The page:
Tyler was a healthy and active Coweta County high school student, a devout Christian who dreamed of working for NASA.
One day in 2014, he collapsed.
"He was fine all day, then all of a sudden he complained of a headache and started to seize and became unresponsive," Risty said.
It's still a mystery what caused the massive bleeding in his brain that led to his death a week later.
Even though he died, Risty said, Tyler never stopped building a legacy.
"All these kids went to the youth group Wednesday night to celebrate his life, and 30 kids gave their lives to Christ that night," Risty said.
But his mother knew that there were even more ways for her son to not only change lives, but save lives.
"At that point, I decided we need to make him an organ donor," Risty said.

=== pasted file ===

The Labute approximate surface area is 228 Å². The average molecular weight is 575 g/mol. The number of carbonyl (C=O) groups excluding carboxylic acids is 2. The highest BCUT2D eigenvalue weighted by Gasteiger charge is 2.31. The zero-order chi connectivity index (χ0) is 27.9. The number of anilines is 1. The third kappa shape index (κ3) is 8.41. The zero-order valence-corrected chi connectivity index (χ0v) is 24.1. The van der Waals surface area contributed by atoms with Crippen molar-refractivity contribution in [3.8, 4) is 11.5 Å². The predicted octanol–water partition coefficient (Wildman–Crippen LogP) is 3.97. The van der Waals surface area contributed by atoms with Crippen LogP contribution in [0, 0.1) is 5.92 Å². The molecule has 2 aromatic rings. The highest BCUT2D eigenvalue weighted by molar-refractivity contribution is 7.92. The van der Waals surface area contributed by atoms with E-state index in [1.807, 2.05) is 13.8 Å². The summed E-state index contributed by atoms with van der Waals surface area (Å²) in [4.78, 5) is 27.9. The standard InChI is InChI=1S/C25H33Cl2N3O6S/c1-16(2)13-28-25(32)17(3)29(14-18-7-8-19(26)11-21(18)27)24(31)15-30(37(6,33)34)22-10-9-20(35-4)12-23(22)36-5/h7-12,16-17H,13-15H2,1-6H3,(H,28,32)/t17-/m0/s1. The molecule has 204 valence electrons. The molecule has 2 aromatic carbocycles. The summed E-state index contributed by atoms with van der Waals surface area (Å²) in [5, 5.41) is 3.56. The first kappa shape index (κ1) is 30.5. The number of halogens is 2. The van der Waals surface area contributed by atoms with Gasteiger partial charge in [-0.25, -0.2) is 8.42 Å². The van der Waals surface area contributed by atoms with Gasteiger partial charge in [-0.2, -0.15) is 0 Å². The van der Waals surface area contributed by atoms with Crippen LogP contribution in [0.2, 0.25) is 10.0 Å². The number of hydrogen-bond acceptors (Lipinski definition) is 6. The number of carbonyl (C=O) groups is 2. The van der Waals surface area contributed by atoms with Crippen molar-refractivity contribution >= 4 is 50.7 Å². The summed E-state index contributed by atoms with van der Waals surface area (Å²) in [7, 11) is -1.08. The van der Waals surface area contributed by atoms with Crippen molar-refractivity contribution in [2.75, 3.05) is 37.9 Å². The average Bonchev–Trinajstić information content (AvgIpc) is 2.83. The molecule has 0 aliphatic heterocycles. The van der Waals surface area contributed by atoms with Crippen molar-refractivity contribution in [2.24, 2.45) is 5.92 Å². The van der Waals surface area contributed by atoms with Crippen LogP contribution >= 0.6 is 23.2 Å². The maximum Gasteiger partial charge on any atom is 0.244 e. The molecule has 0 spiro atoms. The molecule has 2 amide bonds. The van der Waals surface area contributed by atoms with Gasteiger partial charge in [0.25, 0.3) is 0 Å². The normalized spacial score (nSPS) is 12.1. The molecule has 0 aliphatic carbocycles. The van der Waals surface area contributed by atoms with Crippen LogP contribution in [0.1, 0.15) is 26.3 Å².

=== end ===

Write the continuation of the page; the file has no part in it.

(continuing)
Tyler's organs, bone and tissue went to 23 people across the country, including Lance Frye, who was in desperate need of a new heart.
If it weren't for the organ donation, "I would probably be dead," Frye said.
The 19-year-old Pittsburgh man was born with a congenital heart defect.
"It doesn't just save your life," Frye said. "Now I can do things I couldn't do with the heart I was born with."
Tyler was a student at Northlake High School in Newnan. It's one of the places that Frye saw when he spent time with Tyler's family for Christmas.
"I think it helps to know that this heart came from such a wonderful family and such a wonderful kid," Frye said.
Risty said it's fitting that Tyler's big heart keeps bringing people together, especially on Christmas.
"I think it will bring joy into my home, and that's what Christmas is about -- Christ, and having life after death with him," Risty said.